‘Slow air went on a shade too long.’ This is also interesting as one of the ‘formulaic’ medley construction tools, I say formulaic because there are only two (it seems) agreeable formats for medleys to take currently, is to employ the use of a slow air which fits within a particular time constraint of around 1:15/1:30 minutes long so as not to go on too long. A quick check of the duration of previous years’ medleys will confirm this. Again another subjective area, but this tune was used for its majestic qualities having been sourced from another Celtic nation’s repertoire – the Isle of Man. The addition of the 2nd and 3rd line harmonies in the 2nd part help to highlight the melodic line and add a slightly more complex rhythmical structure to underpin the strong melodic line, this rhythmical enhancement being echoed in what the drum corps add to the piece.

And there was absolutely no melody whatsoever in the first jig – the harmony did not help’. This is perhaps of the most interest to me personally. The Electric Pumpkin is the only jig we played, of six parts construction. Composed back somewhere in the region of 1996, this tune is somewhat old hat and I noticed quite a few people fingering along with the band during tune up which is always a great compliment to any composer. This tune (and I hate analysing my own compositions) has great rhythmical and technical qualities and some fantastic opportunity for Jake [Jørgenson, ScottishPower’s Leading Drummer] and the corps to really come to the fore, which they do very sympathetically and tastefully. The addition of the harmonies is not an effort to improve a weak tune as there is no point in playing a tune which requires harmonies to do so. The tune, in a D major key, benefits from the addition of the harmonies in the last two parts from the aspect of ensemble and adding a point of interest as it progresses to its strong conclusion. These harmonies help highlight the technical demands of the birls and challenging note groupings  within the tune.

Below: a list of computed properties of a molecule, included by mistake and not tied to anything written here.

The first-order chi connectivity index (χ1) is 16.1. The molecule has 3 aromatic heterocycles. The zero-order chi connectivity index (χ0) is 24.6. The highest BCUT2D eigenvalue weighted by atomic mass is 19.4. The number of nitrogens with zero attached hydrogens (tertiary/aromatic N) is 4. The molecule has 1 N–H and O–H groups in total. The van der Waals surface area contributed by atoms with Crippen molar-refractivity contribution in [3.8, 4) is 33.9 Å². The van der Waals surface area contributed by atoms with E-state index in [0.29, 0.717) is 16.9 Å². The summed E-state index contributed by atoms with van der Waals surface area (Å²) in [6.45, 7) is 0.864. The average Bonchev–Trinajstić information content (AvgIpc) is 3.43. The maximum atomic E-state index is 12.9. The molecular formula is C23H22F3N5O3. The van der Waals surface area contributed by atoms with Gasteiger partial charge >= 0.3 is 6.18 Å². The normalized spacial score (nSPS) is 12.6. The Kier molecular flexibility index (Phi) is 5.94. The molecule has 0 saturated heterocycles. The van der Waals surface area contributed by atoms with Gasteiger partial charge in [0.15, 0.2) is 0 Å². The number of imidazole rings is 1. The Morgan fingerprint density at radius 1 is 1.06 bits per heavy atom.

‘In the end, I generally accept music for what it is whether I like it or not. Your comments got me thinking more along the theoretical aspects of our new medley’s construction and having done this I can now better appreciate why I enjoy playing it. 
‘I think there may be some educational value in the information above so please feel free to publish this on your Piping Press site if you find it of educational value or otherwise. 

Chris Armstrong.’

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British Pipe Band Championship Updated With Comment and Analysis Added

rspba-logoAn outstanding performance by Inveraray & District  Pipe Band earned them the deserved title of Grade 1 British Pipe Band Champions 2016, writes Editor Robert Wallace

In second came Field Marshal Montgomery,  placed first by both piping judges but whose sixth in drumming cost them dear. That said, I think that with this level of playing only the most churlish would have denied Inveraray their reward.

After their performance there were, not surprisingly, broad smiles on the faces of the Inveraray pipers and drummers led by P/M Stuart Liddell and L/D Steven McWhirter.

For me there were four bands in contention for the Grade 1 title: the two already mentioned plus St Laurence O’Toole and Shotts and Dykehead the current World Champions. Behind them I had Boghall and Bathgate and Glasgow Police. However the actual result in Grade 1 was :